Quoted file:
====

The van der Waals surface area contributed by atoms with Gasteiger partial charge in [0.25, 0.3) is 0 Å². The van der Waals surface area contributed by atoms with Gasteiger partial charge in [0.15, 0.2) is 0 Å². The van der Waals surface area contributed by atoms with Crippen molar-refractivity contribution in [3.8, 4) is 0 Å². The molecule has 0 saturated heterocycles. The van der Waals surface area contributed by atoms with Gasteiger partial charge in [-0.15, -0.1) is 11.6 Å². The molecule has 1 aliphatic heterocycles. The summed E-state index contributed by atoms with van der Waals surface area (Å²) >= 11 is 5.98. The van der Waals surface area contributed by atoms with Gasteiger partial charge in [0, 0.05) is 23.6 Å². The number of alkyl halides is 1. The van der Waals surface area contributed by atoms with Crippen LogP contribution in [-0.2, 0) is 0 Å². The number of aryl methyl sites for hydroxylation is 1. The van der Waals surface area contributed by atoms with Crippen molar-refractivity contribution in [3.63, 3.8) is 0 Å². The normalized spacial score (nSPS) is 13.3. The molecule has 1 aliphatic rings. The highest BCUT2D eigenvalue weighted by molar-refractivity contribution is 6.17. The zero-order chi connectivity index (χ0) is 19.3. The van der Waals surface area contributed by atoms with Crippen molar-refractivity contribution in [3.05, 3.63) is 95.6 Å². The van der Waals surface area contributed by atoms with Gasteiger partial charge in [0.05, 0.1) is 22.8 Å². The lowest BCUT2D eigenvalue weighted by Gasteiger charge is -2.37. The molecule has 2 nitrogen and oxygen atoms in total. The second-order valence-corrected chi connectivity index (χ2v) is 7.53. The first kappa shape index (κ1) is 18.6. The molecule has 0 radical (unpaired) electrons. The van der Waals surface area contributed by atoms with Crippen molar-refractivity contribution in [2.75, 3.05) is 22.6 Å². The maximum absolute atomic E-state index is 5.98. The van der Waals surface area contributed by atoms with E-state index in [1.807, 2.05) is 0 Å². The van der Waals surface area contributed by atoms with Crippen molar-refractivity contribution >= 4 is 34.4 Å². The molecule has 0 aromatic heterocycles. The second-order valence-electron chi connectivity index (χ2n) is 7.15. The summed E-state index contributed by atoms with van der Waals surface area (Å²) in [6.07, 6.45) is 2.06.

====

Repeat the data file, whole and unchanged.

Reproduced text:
The van der Waals surface area contributed by atoms with Gasteiger partial charge in [0.25, 0.3) is 0 Å². The van der Waals surface area contributed by atoms with Gasteiger partial charge in [0.15, 0.2) is 0 Å². The van der Waals surface area contributed by atoms with Crippen molar-refractivity contribution in [3.8, 4) is 0 Å². The molecule has 0 saturated heterocycles. The van der Waals surface area contributed by atoms with Gasteiger partial charge in [-0.15, -0.1) is 11.6 Å². The molecule has 1 aliphatic heterocycles. The summed E-state index contributed by atoms with van der Waals surface area (Å²) >= 11 is 5.98. The van der Waals surface area contributed by atoms with Gasteiger partial charge in [0, 0.05) is 23.6 Å². The number of alkyl halides is 1. The van der Waals surface area contributed by atoms with Crippen LogP contribution in [-0.2, 0) is 0 Å². The number of aryl methyl sites for hydroxylation is 1. The van der Waals surface area contributed by atoms with Crippen molar-refractivity contribution in [3.63, 3.8) is 0 Å². The normalized spacial score (nSPS) is 13.3. The molecule has 1 aliphatic rings. The highest BCUT2D eigenvalue weighted by molar-refractivity contribution is 6.17. The zero-order chi connectivity index (χ0) is 19.3. The van der Waals surface area contributed by atoms with Crippen molar-refractivity contribution in [3.05, 3.63) is 95.6 Å². The van der Waals surface area contributed by atoms with Gasteiger partial charge in [0.05, 0.1) is 22.8 Å². The lowest BCUT2D eigenvalue weighted by Gasteiger charge is -2.37. The molecule has 2 nitrogen and oxygen atoms in total. The second-order valence-corrected chi connectivity index (χ2v) is 7.53. The first kappa shape index (κ1) is 18.6. The molecule has 0 radical (unpaired) electrons. The van der Waals surface area contributed by atoms with Crippen molar-refractivity contribution in [2.75, 3.05) is 22.6 Å². The maximum absolute atomic E-state index is 5.98. The van der Waals surface area contributed by atoms with E-state index in [1.807, 2.05) is 0 Å². The van der Waals surface area contributed by atoms with Crippen molar-refractivity contribution >= 4 is 34.4 Å². The molecule has 0 aromatic heterocycles. The second-order valence-electron chi connectivity index (χ2n) is 7.15. The summed E-state index contributed by atoms with van der Waals surface area (Å²) in [6.07, 6.45) is 2.06.